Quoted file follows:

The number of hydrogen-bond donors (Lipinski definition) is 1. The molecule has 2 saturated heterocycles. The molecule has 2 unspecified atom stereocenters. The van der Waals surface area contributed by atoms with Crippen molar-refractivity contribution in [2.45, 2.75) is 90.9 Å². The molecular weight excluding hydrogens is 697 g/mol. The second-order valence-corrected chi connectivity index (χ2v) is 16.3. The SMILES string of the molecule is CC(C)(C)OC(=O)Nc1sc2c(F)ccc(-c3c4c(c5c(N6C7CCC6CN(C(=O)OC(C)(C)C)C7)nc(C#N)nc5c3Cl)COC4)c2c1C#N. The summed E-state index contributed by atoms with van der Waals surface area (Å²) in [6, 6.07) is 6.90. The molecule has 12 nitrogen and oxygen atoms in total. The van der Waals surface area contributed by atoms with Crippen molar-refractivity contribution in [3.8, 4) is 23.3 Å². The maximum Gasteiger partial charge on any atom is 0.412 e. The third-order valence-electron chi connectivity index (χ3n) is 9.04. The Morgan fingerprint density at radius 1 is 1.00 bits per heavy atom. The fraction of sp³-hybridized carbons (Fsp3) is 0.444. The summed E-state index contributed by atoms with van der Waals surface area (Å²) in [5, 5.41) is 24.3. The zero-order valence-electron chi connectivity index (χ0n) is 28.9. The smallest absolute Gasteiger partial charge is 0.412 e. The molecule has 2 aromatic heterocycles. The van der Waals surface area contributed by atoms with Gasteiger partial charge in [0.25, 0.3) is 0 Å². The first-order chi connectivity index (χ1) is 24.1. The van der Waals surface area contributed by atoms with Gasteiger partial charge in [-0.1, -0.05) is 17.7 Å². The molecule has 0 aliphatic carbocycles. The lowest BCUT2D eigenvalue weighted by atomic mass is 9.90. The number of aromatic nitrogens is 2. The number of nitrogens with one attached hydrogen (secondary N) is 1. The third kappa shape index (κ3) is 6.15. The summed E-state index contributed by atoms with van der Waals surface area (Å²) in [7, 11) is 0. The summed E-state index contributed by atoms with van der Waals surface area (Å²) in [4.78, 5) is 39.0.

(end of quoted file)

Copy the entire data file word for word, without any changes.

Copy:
The number of hydrogen-bond donors (Lipinski definition) is 1. The molecule has 2 saturated heterocycles. The molecule has 2 unspecified atom stereocenters. The van der Waals surface area contributed by atoms with Crippen molar-refractivity contribution in [2.45, 2.75) is 90.9 Å². The molecular weight excluding hydrogens is 697 g/mol. The second-order valence-corrected chi connectivity index (χ2v) is 16.3. The SMILES string of the molecule is CC(C)(C)OC(=O)Nc1sc2c(F)ccc(-c3c4c(c5c(N6C7CCC6CN(C(=O)OC(C)(C)C)C7)nc(C#N)nc5c3Cl)COC4)c2c1C#N. The summed E-state index contributed by atoms with van der Waals surface area (Å²) in [6, 6.07) is 6.90. The molecule has 12 nitrogen and oxygen atoms in total. The van der Waals surface area contributed by atoms with Crippen molar-refractivity contribution in [3.8, 4) is 23.3 Å². The maximum Gasteiger partial charge on any atom is 0.412 e. The third-order valence-electron chi connectivity index (χ3n) is 9.04. The Morgan fingerprint density at radius 1 is 1.00 bits per heavy atom. The fraction of sp³-hybridized carbons (Fsp3) is 0.444. The summed E-state index contributed by atoms with van der Waals surface area (Å²) in [5, 5.41) is 24.3. The zero-order valence-electron chi connectivity index (χ0n) is 28.9. The smallest absolute Gasteiger partial charge is 0.412 e. The molecule has 2 aromatic heterocycles. The van der Waals surface area contributed by atoms with Gasteiger partial charge in [0.25, 0.3) is 0 Å². The first-order chi connectivity index (χ1) is 24.1. The van der Waals surface area contributed by atoms with Gasteiger partial charge in [-0.1, -0.05) is 17.7 Å². The molecule has 0 aliphatic carbocycles. The lowest BCUT2D eigenvalue weighted by atomic mass is 9.90. The number of aromatic nitrogens is 2. The number of nitrogens with one attached hydrogen (secondary N) is 1. The third kappa shape index (κ3) is 6.15. The summed E-state index contributed by atoms with van der Waals surface area (Å²) in [7, 11) is 0. The summed E-state index contributed by atoms with van der Waals surface area (Å²) in [4.78, 5) is 39.0.